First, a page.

Why sustainably managing the past requires to anticipate the future
In this lecture, Prof. Holtorf presents the work of the UNESCO Chair on Heritage Futures and argues that for cultural heritage conservation to fulfill its aims in society it must address challenges of the future. Significantly, UNESCO first conceived the conservation of world heritage as a means of fostering peace and security in the world after 1945.
This emphasis on solving problems in the long term means that foresight and anticipation ought to be essential for heritage management. At present, however, this is not common practice, as cultural heritage is often considered to have timeless values and benefits. By means of concrete examples for some of the world’s future challenges that can be addressed through cultural heritage (and specifically through UNESCO World Heritage), Prof. Holtorf debates and describes how we approach and conceptualize the very idea of cultural heritage across the planet.
Cornelius Holtorf is Professor of Archaeology and holds the UNESCO Chair on Heritage Futures at Linnaeus University in Kalmar, Sweden. He is also directing the Graduate School in Contract Archaeology (GRASCA) at his university. In his research, he is particularly interested in understanding the interface between cultural heritage, present society and the future. He has been collaborating for more than a decade with the nuclear waste sector and is currently exploring the role of culture in the context of global policymaking related to climate change and sustainable development.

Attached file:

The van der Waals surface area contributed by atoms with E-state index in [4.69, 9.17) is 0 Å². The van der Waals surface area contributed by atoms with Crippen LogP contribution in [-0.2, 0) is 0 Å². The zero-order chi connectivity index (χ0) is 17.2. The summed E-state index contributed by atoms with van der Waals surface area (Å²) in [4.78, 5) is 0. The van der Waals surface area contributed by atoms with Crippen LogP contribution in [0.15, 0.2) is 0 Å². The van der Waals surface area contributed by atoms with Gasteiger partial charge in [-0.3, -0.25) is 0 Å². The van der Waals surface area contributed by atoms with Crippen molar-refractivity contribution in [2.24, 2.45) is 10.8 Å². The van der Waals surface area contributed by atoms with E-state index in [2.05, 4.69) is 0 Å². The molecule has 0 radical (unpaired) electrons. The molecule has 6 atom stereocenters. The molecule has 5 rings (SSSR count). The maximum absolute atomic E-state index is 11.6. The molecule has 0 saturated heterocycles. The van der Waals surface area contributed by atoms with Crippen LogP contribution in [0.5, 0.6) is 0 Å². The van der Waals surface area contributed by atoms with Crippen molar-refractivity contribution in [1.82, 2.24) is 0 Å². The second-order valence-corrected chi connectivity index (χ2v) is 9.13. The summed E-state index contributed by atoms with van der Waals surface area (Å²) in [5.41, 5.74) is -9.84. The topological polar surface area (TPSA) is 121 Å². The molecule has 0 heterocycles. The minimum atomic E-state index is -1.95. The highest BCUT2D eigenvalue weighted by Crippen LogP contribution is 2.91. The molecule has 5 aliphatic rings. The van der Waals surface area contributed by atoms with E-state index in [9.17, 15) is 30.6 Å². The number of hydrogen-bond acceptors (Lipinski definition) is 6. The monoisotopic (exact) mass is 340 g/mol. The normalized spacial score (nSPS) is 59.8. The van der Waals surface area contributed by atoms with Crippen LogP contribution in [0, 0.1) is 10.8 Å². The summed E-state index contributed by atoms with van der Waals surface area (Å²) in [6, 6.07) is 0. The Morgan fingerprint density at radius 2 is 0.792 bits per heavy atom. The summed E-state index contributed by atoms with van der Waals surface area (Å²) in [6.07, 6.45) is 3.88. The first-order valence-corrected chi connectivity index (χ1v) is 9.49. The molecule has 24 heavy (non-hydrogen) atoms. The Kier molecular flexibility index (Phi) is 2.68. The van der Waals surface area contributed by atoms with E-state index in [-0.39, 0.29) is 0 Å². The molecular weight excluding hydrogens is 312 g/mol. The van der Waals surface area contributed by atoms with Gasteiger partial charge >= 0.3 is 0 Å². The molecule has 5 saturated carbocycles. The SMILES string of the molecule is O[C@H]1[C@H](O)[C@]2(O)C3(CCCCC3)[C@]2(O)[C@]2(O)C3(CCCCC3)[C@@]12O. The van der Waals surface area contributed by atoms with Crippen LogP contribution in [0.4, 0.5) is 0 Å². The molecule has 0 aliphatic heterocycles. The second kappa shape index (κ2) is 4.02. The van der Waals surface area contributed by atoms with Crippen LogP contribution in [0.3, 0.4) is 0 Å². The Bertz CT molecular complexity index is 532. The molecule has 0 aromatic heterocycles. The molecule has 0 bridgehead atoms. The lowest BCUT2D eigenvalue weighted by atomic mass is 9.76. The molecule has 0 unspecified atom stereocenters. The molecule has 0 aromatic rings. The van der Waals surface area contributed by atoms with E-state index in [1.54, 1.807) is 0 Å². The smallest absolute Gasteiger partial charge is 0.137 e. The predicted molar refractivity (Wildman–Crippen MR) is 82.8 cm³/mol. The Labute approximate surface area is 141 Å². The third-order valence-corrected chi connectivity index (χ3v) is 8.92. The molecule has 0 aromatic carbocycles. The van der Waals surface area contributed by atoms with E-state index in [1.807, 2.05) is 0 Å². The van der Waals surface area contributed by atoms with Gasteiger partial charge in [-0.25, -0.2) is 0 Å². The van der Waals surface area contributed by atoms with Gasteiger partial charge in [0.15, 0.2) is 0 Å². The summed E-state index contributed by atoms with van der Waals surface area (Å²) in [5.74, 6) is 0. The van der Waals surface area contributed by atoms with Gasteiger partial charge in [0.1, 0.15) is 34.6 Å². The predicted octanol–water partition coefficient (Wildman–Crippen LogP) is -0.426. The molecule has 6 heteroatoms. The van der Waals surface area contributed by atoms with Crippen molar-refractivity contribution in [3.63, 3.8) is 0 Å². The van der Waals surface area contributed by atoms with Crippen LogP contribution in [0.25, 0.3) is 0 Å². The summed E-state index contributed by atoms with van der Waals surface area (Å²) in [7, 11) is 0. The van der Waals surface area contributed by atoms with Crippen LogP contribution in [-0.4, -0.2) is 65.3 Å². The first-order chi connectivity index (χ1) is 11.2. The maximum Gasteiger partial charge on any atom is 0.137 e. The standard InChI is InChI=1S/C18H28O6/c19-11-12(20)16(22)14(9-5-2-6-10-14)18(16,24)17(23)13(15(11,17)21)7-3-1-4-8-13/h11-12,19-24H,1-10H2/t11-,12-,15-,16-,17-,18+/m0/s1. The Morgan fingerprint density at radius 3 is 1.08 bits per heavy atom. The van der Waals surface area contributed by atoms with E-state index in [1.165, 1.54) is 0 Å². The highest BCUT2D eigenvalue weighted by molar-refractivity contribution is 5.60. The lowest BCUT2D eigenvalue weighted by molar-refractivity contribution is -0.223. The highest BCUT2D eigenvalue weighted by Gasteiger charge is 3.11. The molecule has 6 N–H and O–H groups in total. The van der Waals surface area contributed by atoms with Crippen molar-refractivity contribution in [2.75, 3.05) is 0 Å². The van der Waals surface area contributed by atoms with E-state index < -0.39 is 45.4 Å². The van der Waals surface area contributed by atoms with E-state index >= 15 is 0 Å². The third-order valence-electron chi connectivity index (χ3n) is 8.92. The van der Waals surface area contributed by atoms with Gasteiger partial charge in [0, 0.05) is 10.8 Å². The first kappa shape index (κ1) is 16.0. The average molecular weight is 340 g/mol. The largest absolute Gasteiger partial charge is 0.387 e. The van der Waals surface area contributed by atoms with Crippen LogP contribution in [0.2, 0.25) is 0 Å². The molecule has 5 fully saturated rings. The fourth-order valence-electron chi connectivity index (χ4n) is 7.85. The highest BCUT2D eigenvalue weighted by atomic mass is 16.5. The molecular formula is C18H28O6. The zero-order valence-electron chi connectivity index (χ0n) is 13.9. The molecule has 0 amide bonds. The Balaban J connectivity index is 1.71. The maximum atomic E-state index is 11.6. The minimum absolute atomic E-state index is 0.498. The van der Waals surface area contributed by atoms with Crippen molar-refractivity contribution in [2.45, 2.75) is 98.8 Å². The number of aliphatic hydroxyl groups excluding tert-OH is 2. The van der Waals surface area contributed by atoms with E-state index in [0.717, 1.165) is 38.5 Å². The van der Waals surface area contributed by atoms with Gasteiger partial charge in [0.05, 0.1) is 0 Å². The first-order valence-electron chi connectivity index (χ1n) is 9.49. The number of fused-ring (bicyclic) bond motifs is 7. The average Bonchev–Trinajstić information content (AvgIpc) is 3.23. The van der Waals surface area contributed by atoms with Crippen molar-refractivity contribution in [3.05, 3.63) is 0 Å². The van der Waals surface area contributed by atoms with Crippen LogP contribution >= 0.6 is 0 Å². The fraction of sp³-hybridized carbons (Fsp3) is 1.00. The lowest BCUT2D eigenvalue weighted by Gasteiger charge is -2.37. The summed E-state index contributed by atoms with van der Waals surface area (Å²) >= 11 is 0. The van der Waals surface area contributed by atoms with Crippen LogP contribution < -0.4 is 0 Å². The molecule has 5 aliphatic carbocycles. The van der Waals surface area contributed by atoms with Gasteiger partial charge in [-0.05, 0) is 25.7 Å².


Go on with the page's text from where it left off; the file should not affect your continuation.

He is the author of the books From Stonehenge to Las Vegas (2005), Archaeology is a Brand! (2007) and has co-edited collections of papers on The Archaeology of Time Travel (with B. Petersson, 2017), Cultural Heritage, Ethics and Contemporary Migrations (with A. Pantazatos and G. Scarre, 2019) and Cultural Heritage and the Future (with A. Högberg, 2021). He has also co-authored the picture book Wow! The Future is Calling! (with P. Frid, 2021).